However, things are changing. There are currently a number of resources available today that take the guesswork out of raw feeding. There are companies that hire food scientists to create pre-made raw options that are completely balanced and ready to serve. You can get frozen options that can be poured into a bowl just like kibble or you can save money and buy “chubs” that are the same thing, except you have to cut it yourself. This is by far, the easiest way to make the greatest impact on your dog’s longevity.

Two companies that provide this that I like very much are:

Answers Pet Food

Steve’s Real Food

You can buy them or order them from your local independent pet shop.

To save even more time Darwin’s Pet Food offers a subscription service where they pre-portion meals for your dog specifically, and send them frozen to your door.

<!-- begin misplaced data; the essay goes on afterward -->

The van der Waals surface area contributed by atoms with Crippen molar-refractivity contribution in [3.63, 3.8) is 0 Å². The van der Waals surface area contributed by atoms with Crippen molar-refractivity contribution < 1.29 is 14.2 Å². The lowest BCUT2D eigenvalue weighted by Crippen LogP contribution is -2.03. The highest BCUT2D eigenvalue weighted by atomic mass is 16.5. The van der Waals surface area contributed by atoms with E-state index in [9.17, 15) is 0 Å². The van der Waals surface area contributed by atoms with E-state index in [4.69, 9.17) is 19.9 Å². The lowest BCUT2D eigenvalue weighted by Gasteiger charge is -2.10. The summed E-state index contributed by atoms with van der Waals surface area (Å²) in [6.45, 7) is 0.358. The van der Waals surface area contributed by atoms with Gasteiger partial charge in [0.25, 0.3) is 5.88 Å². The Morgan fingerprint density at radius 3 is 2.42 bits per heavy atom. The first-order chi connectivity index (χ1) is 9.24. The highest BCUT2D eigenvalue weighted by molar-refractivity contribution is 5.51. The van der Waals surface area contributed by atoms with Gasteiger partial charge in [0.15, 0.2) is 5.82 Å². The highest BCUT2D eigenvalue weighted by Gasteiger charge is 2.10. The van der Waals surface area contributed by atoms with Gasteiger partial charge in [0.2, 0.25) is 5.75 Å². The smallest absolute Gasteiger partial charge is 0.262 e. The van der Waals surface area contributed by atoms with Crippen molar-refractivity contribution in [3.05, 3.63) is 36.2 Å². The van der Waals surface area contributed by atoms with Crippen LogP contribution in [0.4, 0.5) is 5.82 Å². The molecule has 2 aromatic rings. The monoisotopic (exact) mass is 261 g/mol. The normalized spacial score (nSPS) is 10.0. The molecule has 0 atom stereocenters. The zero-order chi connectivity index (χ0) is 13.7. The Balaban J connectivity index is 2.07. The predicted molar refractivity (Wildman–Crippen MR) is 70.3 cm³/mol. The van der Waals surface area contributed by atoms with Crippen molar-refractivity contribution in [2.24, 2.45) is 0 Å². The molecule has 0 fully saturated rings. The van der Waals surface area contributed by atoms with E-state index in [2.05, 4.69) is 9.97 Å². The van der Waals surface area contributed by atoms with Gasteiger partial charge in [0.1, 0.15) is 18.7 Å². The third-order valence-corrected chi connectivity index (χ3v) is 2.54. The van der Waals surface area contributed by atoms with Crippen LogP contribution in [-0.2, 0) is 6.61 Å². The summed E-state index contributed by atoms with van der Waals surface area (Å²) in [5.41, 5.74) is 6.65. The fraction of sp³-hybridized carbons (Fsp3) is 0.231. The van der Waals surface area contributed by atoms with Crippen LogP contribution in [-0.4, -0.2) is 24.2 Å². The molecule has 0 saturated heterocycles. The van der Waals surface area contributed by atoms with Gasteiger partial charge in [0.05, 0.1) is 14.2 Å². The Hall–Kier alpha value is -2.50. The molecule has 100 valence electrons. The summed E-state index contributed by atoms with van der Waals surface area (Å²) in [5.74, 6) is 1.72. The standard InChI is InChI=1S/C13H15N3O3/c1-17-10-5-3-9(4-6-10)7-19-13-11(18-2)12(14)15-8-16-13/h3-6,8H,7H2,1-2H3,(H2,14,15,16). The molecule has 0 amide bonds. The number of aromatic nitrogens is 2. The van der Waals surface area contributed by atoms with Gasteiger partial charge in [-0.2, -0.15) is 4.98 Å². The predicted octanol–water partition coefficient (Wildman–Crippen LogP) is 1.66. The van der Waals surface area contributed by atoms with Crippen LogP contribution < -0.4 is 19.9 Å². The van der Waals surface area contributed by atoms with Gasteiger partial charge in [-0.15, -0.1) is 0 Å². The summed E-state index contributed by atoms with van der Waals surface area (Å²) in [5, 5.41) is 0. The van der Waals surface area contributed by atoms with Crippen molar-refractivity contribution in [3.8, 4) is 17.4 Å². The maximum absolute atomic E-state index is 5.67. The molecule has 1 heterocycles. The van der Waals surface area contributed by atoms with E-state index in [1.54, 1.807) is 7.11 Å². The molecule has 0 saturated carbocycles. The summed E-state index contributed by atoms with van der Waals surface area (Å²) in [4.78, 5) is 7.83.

A wonderful documentary that explains all of this on Netflix is Pet Fooled it’s an easy watch and very well done!

For some better kibble options, if you are not ready to make the switch I have found a few here: Kibble

You certainly don’t have to change everything over night, this just isn’t realistic. What you can do is just add one thing. Even just one carrot can make a difference! Science has proven this and because I know how much every moment with my dog means to me, I wanted to try to share some of what I’ve learned with you.

Rodney has many great videos, but here is just one:

Why don’t dogs live forever?

Safe Ways To Store Food In The Freezer Without Plastic